We have a couple of Buddah's Hands or Citron trees growing just for novelty and they are quite fecund. Or is it prolific? I think of "prolific" in terms of accomplishment and "fecund" as a more biological description. Even after looking the usage up, I'm still not sure. In every day terms, people seem to use them interchangeably.
I was surprised to find out how expensive the fruit is in Europe. You'd better have a fecund bank account if you want to purchase many of these.
35.90 euro/ kilo or 16 euro per pound = about $22 per pound. Usually we just let them fall to the ground. I'm inspired to try candying a few.
Suggested uses for Citron from Tastylandscapes.com
Buddha Hand Citron Fruit Use:
In the western culinary world, the fruit is mainly used for its aromatic rind. The rind makes a great zest, much better than lemon in my opinion. Specific culinary usages range from flavoring savory dishes, desserts and vodka.
The inside of the fruit is composed almost entirely the white stuff (pith) that you see between an orange rind and orange flesh. However, here the white stuff is much firmer and has been called solid albedo. There is really nothing juicy in there. No seeds either. However, you can eat this white stuff inside after you remove the bitter outer yellow rind. The albedo has a very mild floral flavor and is on the dry side. None the less, it can be cut in slices to add some texture to salads, etc.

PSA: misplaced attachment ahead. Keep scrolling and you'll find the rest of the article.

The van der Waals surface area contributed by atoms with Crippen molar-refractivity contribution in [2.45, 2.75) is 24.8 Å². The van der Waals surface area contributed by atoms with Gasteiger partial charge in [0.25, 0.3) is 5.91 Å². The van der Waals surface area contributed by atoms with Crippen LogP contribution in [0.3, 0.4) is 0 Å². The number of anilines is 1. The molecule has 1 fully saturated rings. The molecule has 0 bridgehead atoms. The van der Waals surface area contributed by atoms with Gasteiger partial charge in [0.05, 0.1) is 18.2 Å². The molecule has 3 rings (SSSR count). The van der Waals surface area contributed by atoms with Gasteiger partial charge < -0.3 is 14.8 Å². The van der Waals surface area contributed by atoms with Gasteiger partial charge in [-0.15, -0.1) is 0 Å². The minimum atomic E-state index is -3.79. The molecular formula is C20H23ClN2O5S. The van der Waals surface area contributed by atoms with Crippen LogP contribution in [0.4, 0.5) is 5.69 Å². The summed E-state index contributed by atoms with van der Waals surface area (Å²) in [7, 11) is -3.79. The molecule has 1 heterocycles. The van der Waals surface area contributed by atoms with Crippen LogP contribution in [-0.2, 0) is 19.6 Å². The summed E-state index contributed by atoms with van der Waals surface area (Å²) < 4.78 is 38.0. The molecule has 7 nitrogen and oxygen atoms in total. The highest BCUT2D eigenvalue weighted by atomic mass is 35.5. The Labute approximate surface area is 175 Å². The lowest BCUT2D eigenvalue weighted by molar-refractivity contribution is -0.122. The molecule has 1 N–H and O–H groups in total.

The fruit is pulled apart into individual fingers, dried and candied. This candied fruit is a popularsnack throughout Asia.
Many simply use the fruit as an air freshener for the car or home-doubling as a conversation piece. The citron smell that is released from the fruit is a delight. The aroma reminds me of thecereal fruity pebbles and fruit loops, without the artificial overtones. Others say it smells like violets.
The plant has a long history in China where it is highly prized because it symbolizes long life hand happiness. In Japan, the fruit is a popular gift at New Year’s because it’s believed to bringgood fortune to a home.
The fruit is sometimes given as an offering in Buddhist temples. The fruit with a closed hand configuration is the most valued for offerings because in this state it resembles the Buddhist hand gesture for prayer.
In Asia, it has been prescribed as a tonic as part of traditional medicine.